June 15th also just happens to be options expiration and is just after the FOMC meeting. Not much chance of anything interesting happening before that, and a significantly higher chance of something happening after that date.

'The Original' MM used to posit that no major market sell-off can occur during major international soccer tournaments, although things were a bit dodgy during Euro 2012 I think. We'll see whether this immutable law of markets holds this time around.

In the Treasury market yields are backing up predictably with supply of US3, 10 and 30y coming on line early next week ahead of the FOMC. Crude oil trading continues weak, notably in the US - with the WTI-Brent spread continuing to widen.

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Gus
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June 4, 2018 at 11:39 PM ×

"Indeed, in four out of the last five World Cups, market volatility did show declines in June, according to a Bloomberg analysis. The drops were bigger when the tournament was held in Europe, when matches were more likely to take place in busier trading hours, and volatility rose in 2002, when the competition took place in Asia. This year’s event will take place in Russia from June 15 until July 15 and will include teams from 32 countries. The volatility declines are slight, suggesting investors might not be able to lavish the championship with their full attention. Party poopers will tell you that trading volumes don’t show similar falls, failing to back up the hoped-for trend.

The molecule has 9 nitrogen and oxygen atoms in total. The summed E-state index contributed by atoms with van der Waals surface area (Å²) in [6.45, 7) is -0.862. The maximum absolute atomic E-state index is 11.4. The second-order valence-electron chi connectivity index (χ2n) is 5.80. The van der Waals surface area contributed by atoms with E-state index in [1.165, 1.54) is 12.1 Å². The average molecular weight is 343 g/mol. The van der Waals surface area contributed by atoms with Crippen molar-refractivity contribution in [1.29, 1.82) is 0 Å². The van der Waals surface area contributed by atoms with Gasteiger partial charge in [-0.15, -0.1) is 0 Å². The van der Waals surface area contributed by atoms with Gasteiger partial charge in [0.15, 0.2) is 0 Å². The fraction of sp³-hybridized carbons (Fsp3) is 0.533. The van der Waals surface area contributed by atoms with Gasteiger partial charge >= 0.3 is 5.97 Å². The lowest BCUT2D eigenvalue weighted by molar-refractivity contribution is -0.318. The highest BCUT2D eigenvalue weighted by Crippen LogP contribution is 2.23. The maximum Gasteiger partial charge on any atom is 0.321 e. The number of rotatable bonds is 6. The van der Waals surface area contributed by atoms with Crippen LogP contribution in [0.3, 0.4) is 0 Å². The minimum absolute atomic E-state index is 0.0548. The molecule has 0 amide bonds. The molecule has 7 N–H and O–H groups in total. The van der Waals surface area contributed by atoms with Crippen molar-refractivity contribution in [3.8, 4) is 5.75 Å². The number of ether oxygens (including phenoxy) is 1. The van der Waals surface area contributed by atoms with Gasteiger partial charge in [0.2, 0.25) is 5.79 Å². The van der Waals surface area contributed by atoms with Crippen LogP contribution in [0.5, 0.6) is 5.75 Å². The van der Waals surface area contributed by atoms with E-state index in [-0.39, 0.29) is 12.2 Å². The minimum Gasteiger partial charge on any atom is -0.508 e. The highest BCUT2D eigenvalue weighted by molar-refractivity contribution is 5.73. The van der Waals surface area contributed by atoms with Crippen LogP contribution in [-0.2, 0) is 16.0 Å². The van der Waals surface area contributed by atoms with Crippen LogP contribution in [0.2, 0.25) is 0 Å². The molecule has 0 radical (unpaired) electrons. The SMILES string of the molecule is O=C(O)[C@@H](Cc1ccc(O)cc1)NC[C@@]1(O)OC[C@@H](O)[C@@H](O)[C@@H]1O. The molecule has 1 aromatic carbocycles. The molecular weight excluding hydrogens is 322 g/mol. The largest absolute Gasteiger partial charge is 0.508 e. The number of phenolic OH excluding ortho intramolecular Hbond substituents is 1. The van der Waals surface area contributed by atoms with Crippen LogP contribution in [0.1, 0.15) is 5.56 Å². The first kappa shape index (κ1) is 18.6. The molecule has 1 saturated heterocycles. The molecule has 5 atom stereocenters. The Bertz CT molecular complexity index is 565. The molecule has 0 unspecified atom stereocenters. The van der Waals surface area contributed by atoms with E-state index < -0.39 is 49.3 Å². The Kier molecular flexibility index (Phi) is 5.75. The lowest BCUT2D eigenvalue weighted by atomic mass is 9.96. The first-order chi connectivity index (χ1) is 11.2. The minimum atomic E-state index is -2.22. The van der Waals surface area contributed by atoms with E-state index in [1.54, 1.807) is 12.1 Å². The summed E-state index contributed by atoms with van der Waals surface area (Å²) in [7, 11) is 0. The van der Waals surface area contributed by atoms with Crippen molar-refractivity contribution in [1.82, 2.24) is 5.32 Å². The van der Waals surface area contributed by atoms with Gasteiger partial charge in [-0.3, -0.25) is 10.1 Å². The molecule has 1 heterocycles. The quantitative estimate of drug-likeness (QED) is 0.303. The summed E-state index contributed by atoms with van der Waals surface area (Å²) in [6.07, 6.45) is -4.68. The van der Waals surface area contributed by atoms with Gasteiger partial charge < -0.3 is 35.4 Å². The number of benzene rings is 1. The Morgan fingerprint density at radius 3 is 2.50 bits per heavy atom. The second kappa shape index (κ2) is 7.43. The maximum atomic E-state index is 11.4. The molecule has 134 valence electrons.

Still, the good news is that most of the participating squads hail from Europe and emerging markets, suggesting traders from sources of the recent market gyrations may be distracted."



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IPA
admin
June 5, 2018 at 5:58 PM ×

Speaking of things being out of the way...SPX 2752 gap is filled. The next higher gap is way up there at 2822. But gaps below are closer: 2734, 2706, 2690, 2672. Have fun watching soccer!

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Cbus20122
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June 5, 2018 at 6:41 PM ×

@ipa, are you doing anything on QQQ? Starting to get overbought, just hit the March high and stopped on a dime, and upcoming buyback freeze looks like a good opportunity to go short here.

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IPA
admin
June 5, 2018 at 8:29 PM ×

@Cbus, I don't like to short new highs. Nowhere to hide the stop.

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Nico G
admin
June 5, 2018 at 9:07 PM ×

for long, long long term traders:

The health ministry recently announced that only 946,060 babies were born in Japan in 2017, the fewest births since official statistics began in 1899. At the same time, 1,340,433 Japanese people died last year. This means that the non-immigrant population declined by nearly 400,000 people.

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TraderJim
admin
June 6, 2018 at 8:50 AM ×

@Nico

And yet the population of Tokyo grew by 304,000 since 2015, following the international growth trend for cities with critical mass.

The countryside must be draining out fast.